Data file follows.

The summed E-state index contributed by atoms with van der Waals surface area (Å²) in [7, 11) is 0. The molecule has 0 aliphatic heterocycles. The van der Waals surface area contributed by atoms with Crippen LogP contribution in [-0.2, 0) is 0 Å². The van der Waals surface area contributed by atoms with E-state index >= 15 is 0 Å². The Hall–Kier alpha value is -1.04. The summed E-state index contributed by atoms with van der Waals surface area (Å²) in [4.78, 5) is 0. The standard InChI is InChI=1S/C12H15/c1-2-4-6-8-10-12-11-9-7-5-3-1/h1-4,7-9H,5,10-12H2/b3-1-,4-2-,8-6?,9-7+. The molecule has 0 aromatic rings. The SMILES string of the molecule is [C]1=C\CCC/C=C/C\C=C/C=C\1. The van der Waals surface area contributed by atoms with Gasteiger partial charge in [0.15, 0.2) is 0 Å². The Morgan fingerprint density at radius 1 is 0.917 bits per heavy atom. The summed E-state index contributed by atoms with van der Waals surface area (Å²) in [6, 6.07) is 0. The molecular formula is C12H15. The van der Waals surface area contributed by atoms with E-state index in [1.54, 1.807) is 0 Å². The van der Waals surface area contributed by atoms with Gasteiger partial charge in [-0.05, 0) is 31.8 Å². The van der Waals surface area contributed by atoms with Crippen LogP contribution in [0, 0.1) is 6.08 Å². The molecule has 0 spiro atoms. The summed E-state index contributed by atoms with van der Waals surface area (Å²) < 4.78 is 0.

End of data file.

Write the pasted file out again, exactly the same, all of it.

The summed E-state index contributed by atoms with van der Waals surface area (Å²) in [7, 11) is 0. The molecule has 0 aliphatic heterocycles. The van der Waals surface area contributed by atoms with Crippen LogP contribution in [-0.2, 0) is 0 Å². The van der Waals surface area contributed by atoms with E-state index >= 15 is 0 Å². The Hall–Kier alpha value is -1.04. The summed E-state index contributed by atoms with van der Waals surface area (Å²) in [4.78, 5) is 0. The standard InChI is InChI=1S/C12H15/c1-2-4-6-8-10-12-11-9-7-5-3-1/h1-4,7-9H,5,10-12H2/b3-1-,4-2-,8-6?,9-7+. The molecule has 0 aromatic rings. The SMILES string of the molecule is [C]1=C\CCC/C=C/C\C=C/C=C\1. The van der Waals surface area contributed by atoms with Gasteiger partial charge in [0.15, 0.2) is 0 Å². The Morgan fingerprint density at radius 1 is 0.917 bits per heavy atom. The summed E-state index contributed by atoms with van der Waals surface area (Å²) in [6, 6.07) is 0. The molecular formula is C12H15. The van der Waals surface area contributed by atoms with E-state index in [1.54, 1.807) is 0 Å². The van der Waals surface area contributed by atoms with Gasteiger partial charge in [-0.05, 0) is 31.8 Å². The van der Waals surface area contributed by atoms with Crippen LogP contribution in [0, 0.1) is 6.08 Å². The molecule has 0 spiro atoms. The summed E-state index contributed by atoms with van der Waals surface area (Å²) < 4.78 is 0.